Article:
Man faces manslaughter charge in fatal shooting of former FSU football star’s father

A man faces a manslaughter charge in the shooting death of the father of former Florida State University football star Travis Rudolph at a South Florida adult nightclub, authorities said.

Palm Beach County Sheriff’s Office spokeswoman Teri Barbera said Paul Senat, 36, of Lantana, was arrested Tuesday in what was initially deemed to be an accidental shooting.

Barbera said Darryl Rudolph, 55, was found with a gunshot wound early Saturday in a back storage room at Sugar Daddy’s Cabaret in West Palm Beach.

He was taken to St. Mary’s Medical Center, where he died.

Barbera said detectives determined that Rudolph was at the club repairing items when Senat, who works at the club, moved a firearm off a shelf in an adjacent room.

The gun discharged, striking Rudolph in the back of the neck, Barbera said.

Travis Rudolph, who played football at Cardinal Newman High School, left FSU after his junior season to declare for the upcoming NFL draft. The wide receiver made headlines last summer after he ate with an autistic boy who was sitting alone while the Seminoles were visiting a Tallahassee middle school.

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Man who killed NFL star Will Smith sentenced to 25 years

The man who shot and killed former New Orleans Saints player Will Smith in a road rage incident was sentenced Thursday in Orleans Parish Criminal District Court, according to court documents.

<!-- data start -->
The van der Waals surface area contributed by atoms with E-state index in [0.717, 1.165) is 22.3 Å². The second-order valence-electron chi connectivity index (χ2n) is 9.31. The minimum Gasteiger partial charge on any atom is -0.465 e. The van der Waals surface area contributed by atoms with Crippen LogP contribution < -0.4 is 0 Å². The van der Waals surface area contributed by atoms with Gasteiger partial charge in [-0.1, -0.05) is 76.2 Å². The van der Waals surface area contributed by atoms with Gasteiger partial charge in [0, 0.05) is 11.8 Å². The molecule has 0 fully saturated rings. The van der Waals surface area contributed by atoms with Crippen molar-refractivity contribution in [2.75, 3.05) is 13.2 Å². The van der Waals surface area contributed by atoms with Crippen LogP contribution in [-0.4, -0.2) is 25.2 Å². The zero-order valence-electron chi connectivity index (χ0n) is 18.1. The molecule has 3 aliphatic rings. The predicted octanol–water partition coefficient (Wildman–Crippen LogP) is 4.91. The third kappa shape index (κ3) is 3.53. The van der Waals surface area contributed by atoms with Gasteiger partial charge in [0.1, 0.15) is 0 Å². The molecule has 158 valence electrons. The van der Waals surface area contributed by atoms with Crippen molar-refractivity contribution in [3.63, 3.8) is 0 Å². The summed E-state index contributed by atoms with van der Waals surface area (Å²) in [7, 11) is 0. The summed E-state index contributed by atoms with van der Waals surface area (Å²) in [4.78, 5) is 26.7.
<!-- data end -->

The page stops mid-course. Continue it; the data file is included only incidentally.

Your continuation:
Cardell Hayes was sentenced to 25 years in prison without the possibility of parole for manslaughter in the death of Smith, and 15 years for attempted manslaughter in the shooting of his wife, Racquel Smith.

Judge Camille Buras ordered the sentences be served concurrently.

Hayes had faced a maximum of 60 years in prison, 40 years for manslaughter and 20 years for attempted manslaughter, according to Orleans Parish District Attorney Leon Cannizzaro.

Racquel Smith was not happy with the sentence. A statement provided to CNN affiliate WVUE said in part:

“My family and I are extremely disappointed with today’s sentencing and the leniency showed by Judge Buras for the defendant. While we know nothing will ever bring Will back, we were hopeful that Judge Buras would have issued a stronger sentence to more justly reflect both the nature of the crimes and the tremendous loss and pain that my family has suffered as a result of Mr. Hayes’ violent actions on the night of April 9, 2016.

“This ordeal has been a nightmare for me and my family. There are no winners here today. Today’s sentencing does not bring back Will and leaves another child to grow up without a father. I pray for the other families of New Orleans that are dealing with the same tragedy that comes with the loss of life at the hands of senseless violence. Will loved this city and we must do better together to enact serious change so that Will’s unnecessary murder is not in vain.”

Smith, as well as her late husband’s aunt, sister and sister-in-law, among others, testified Wednesday, each giving victim impact statements, court documents show.

Hayes’ mother and others spoke to his character on Thursday, and WVUE reported that a weeping Hayes took the stand and addressed the victim’s children, saying, “To not have a father around, I know what you’re going through. I wish that night had never happened.”

Hayes was originally also charged with second-degree murder, but the jury returned a guilty verdict on the lesser charge of manslaughter in December 2016.

The district attorney said several things probably led to that decision: Testimony that a hit-and-run involving the two men happened before the shooting, that Smith got out of his vehicle in an aggressive manner and that Smith had a blood-alcohol content well above the legal level.

Both Hayes and Racquel Smith testified in the high-profile case, which drew national attention and cast a harsh spotlight on violence in New Orleans.